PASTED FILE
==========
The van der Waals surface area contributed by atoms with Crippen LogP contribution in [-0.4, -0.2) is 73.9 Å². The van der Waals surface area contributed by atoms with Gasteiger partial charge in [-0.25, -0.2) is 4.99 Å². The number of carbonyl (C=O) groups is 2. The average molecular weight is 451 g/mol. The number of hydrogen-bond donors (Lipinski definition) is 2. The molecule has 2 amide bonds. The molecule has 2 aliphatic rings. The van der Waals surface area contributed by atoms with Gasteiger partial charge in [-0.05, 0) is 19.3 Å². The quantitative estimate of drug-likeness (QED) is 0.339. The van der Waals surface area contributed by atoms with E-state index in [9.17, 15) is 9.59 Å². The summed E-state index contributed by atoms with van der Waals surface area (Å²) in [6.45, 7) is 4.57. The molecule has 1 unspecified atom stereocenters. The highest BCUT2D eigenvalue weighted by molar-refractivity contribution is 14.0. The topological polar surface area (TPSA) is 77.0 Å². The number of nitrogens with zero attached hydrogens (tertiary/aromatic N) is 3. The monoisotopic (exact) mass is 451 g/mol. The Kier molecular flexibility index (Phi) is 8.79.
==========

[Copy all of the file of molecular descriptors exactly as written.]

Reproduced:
The van der Waals surface area contributed by atoms with Crippen LogP contribution in [-0.4, -0.2) is 73.9 Å². The van der Waals surface area contributed by atoms with Gasteiger partial charge in [-0.25, -0.2) is 4.99 Å². The number of carbonyl (C=O) groups is 2. The average molecular weight is 451 g/mol. The number of hydrogen-bond donors (Lipinski definition) is 2. The molecule has 2 amide bonds. The molecule has 2 aliphatic rings. The van der Waals surface area contributed by atoms with Gasteiger partial charge in [-0.05, 0) is 19.3 Å². The quantitative estimate of drug-likeness (QED) is 0.339. The van der Waals surface area contributed by atoms with E-state index in [9.17, 15) is 9.59 Å². The summed E-state index contributed by atoms with van der Waals surface area (Å²) in [6.45, 7) is 4.57. The molecule has 1 unspecified atom stereocenters. The highest BCUT2D eigenvalue weighted by molar-refractivity contribution is 14.0. The topological polar surface area (TPSA) is 77.0 Å². The number of nitrogens with zero attached hydrogens (tertiary/aromatic N) is 3. The monoisotopic (exact) mass is 451 g/mol. The Kier molecular flexibility index (Phi) is 8.79.